A.  Tornado over Kitsap County in 1991, spotted WHILE IN FORECASTING CLASS 20 MILES AWAY at the University of Washington!  It was April or May and there were a few thunderstorms around, but none in North Seattle.  We were busy plotting our weather charts on the 6th floor of the Atmospheric Sciences building.  As always, I was staring out the windows, not doing my work.  I looked to the east and noticed a dark gray "shelf-ish" looking cloud at least 10 miles away.  Then I looked back about 10 seconds later and noticed there was something hanging out of it.  I made a joke like "wow, looks like a tornado over there".  Of course no one listened to me (always happens).  But within 5-10 seconds it suddenly lowered and appeared to be a tornado forming.  Pretty small from that distance but it was somewhat obvious.  Me & Steve sprinted down the hallway, and up the stairs to the roof.  Just as I crested the roofline you could see a chunk of water or vapor suddenly swirl up the vortex.  KING-TV had video of that and I would assume that KGW (sister company) got that video back then too, so maybe it showed up here in Portland too.  What’s the chance of seeing a tornado in Seattle, while in a meteorology class???

Let’s forget weather for tonight, it’s late and we just have a stronger push the next 2 days, then back to warming this weekend…no rain in sight…Mark

Weather Questions Only

August 11, 2006

Okay, so I’m headed out on a few days (alright, maybe a week) vacation.  Let’s try something different. 

Post any questions about weather or television weathercasting you have on this thread and I’ll attempt to answer when I get back.  Anything goes except for detailed personal questions.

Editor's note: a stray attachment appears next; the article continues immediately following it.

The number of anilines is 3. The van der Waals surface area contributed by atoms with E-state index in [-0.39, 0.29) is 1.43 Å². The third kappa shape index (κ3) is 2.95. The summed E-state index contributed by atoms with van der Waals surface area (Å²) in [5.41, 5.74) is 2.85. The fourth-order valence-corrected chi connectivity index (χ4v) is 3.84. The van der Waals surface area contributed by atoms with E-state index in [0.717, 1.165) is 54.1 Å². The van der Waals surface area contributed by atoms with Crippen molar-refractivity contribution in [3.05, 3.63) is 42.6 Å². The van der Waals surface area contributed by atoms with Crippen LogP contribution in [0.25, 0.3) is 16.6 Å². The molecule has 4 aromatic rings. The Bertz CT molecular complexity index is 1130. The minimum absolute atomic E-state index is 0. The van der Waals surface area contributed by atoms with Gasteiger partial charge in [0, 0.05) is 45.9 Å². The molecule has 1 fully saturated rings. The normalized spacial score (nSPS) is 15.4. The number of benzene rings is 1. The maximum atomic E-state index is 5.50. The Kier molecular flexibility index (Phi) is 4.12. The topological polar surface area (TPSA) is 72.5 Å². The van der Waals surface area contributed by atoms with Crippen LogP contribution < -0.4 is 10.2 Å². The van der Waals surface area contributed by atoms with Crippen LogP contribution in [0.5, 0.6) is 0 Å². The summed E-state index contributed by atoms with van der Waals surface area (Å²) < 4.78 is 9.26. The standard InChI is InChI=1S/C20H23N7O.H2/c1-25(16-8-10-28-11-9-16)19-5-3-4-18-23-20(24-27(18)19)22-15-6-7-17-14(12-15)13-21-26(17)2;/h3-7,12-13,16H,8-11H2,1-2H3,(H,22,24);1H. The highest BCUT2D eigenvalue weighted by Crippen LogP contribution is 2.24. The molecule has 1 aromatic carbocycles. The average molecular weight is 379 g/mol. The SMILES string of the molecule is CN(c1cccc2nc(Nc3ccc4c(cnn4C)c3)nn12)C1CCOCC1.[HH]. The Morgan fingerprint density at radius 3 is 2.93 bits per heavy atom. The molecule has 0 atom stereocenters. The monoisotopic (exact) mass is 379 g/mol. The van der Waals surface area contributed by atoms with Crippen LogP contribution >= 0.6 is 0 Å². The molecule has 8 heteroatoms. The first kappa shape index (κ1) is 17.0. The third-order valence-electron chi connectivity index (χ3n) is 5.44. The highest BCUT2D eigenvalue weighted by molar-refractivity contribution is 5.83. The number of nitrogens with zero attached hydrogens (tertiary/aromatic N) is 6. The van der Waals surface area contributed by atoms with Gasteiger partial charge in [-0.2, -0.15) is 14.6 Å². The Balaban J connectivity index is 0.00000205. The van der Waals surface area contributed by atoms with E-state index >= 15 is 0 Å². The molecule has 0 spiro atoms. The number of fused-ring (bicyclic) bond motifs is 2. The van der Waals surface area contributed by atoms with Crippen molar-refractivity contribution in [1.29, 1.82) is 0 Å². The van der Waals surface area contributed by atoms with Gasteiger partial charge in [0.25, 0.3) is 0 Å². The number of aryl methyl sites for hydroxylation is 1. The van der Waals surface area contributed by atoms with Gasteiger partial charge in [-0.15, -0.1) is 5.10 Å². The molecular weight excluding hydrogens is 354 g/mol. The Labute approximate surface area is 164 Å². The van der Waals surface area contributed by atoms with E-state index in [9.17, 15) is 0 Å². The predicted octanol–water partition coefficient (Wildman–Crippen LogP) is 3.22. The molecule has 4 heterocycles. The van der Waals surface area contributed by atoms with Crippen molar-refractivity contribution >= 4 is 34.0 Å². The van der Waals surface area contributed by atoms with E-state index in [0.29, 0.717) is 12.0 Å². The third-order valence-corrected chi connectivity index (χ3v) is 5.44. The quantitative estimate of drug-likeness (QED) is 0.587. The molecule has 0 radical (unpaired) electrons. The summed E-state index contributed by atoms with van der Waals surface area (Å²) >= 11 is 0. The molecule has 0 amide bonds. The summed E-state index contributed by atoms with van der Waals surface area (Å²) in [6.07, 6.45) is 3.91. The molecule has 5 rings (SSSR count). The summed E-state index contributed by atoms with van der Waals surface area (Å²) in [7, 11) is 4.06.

Example #1  "what is that little thing you hold in your hand at the weather wall?" (okay)
Example #2  "how many kids do you have and is your wife good looking?" (inappropriate, but "2" & "yes")


The Big Picture

August 10, 2006

I was just noticing tonight (and mentioned on-air) that we’ve had no hot weather during the peak of the Northwest dry season.  We’ve only hit 90 once since the heat wave ended July 24th.  Considering the 7 Day Forecast, it seems likely that we’ll go about 3 weeks with little or no 90 degree weather.

The reason is that the big ridge that sometimes gives us hot weather has been well east of us.  We’ve seen several weak troughs move over or nearby the last couple of weeks too.  This adds up to a regular presence of a thick marine airmass west of the Cascades.  Not too many of us complain of course, especially after the excessive heat of mid-July.  But it is a bit strange after such a warm start to summer.  I suppose it lends support to the truth that weather usually averages out to "normal" in the end…Mark

Pretty Slow Weather

August 8, 2006

A shorter post tonight since I’m running behind…

All big convection has moved east into Idaho this evening, but many thousands of lightning strikes in Oregon during the last 24 hours.  Several severe storms developed over Baker, Union & Wallowa counties.  Back in Northwest Oregon a dying cold front gave Astoria a few drips this evening as clouds moved a bit farther inland.  A 2nd trough moves through Thursday-Friday for more cooling.  Then it’s back to a warmup starting Saturday.  All-in-all a normal August pattern.  I don’t see any good chance for rain, thunder, or temps above 90 in the Portland Metro area the next 7-10 days…Mark

Thunderstorm Update Monday

August 7, 2006

Drew did a very good job forecasting the extent of the storms this afternoon & evening!  Several storms tried to develop over the Valley, but only a strike or two near Amity & Corvallis.  All other lightning strikes were over the Cascades today and I expect it to stay that way overnight.

Much more impressive is the massive marine push in progress.  North Bend to Portland pressure gradient peaked out at 7.5 mbs. this evening!  That’s similar to a strong south wind situation in winter.  And the North Bend to Spokane gradient jumped from 3 mb. yesterday evening to 11 today.  Obviously it’s going to be much cooler tomorrrow.

The upper-level low kicking out to NE Oregon tomorrow evening should put most of the big storms up there by afternoon…Mark